Award season is looming and you’ve done some fantastic work which your team and your clients are proud of. You have your eyes on the prize but don’t fancy becoming the agency version of ‘Leo versus The Oscars’, so what can you do to maximise your chances?

To help you we’ve put together an Awards Entry Rulebook, to help you navigate the playing field and strategise an effective game plan to both win awards and weave them into your new business objectives.

1. Fits Like a Glove

With over 500 awards to choose from, it’s important you understand what is out there before entering. You wouldn’t find Manchester United entering the Six Nations so make sure you aren’t doing the marketing equivalent. Do your research.

Most awards can be split into four main categories:

  1. Creative: largely subjective, looks based.
  2. Results: based on growth potential and impact for clients.
  3. Business Impact: the effect work has had on a business.
  4. Sector Specific: often neglected but great for building client relationships and name in a specific sector.

Making sure you understand your Clio from your BIMA from your Transform will help you establish where your work would fit best and what suits your wider business development strategy. This will help you create a solid foundation to build on for success.

Check out our annual awards calendar, for a round up of the key awards and entry deadlines for marketing, comms, digital and creative agencies: https://thefuturefactory.co.uk/resources/awards-entry-calendar-2018/

2. The League Table

As with any competitive field, awards can be tiered and it’s best to understand this framework before entering.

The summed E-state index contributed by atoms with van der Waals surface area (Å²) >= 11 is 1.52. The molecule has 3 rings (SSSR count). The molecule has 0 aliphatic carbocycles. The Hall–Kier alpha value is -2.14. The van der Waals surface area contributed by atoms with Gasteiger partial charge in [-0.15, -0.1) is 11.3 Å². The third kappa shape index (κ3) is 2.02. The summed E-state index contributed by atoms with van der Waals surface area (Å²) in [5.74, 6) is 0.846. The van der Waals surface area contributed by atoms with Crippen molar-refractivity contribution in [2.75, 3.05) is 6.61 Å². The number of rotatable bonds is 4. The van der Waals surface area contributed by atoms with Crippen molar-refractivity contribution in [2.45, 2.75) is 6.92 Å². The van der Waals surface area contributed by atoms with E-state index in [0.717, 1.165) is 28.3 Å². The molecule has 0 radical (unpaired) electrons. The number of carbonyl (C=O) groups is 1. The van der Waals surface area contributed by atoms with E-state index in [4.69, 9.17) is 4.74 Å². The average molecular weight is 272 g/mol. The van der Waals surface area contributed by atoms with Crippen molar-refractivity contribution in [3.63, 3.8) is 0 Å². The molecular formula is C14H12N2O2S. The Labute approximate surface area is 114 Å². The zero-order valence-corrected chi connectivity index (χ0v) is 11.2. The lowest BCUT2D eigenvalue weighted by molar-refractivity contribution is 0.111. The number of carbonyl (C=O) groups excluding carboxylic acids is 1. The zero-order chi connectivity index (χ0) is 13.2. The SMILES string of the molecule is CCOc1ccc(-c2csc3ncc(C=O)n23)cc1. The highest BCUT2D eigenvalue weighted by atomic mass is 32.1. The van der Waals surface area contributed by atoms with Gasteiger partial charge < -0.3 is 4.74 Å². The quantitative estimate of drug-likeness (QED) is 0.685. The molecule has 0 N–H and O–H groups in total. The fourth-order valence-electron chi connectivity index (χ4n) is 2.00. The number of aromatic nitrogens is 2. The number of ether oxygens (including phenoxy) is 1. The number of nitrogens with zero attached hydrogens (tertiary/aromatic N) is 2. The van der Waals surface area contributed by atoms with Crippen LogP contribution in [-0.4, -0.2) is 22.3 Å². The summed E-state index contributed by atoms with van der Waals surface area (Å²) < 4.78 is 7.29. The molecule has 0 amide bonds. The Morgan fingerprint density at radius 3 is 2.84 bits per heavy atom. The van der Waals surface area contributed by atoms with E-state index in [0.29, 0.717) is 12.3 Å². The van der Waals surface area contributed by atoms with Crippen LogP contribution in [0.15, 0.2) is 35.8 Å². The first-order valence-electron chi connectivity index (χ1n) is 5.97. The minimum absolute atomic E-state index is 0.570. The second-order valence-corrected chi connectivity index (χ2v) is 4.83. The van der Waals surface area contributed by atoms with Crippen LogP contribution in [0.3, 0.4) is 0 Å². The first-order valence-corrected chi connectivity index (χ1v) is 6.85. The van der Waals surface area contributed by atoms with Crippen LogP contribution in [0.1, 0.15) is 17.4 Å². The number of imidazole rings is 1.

Premier League:
They’re the biggies – but by no means the best. These awards often have the most established networks apply and are (usually) best for teams with ample resources. Most applicants will have a few awards under their belt before applying. Think the Lovies and Cannes Lions.

Division 1:
Equally as good as the Premier League, they’ve been around for 5-12 years and have come from publications instead of individual organisations. They’re up-and-coming and starting to gain a lot of traction. Think Transform Awards.

Division 2:
Watch out for these ones. They are often in it for the money and hold little to no credibility. Rule of thumb: if they ask you to pay before entry, they’re a no go. Don’t chase awards for the sake of it.

Don’t neglect your Division 1’s for a Premier – whilst it’s fun to play with the big boys, Division 1’s are equally respected and aren’t as dominated by big industry networks.

3. The Pros (and Drawbacks)

Before you start training for a marathon you weigh up the pros and cons to such a mammoth task. The same should be done when entering the awards arena.

The pros are as expected. Winning agency awards adds to your business development strategy: helping elevate your profile, boost morale, adds legitimacy to your work and strengthens client relationships.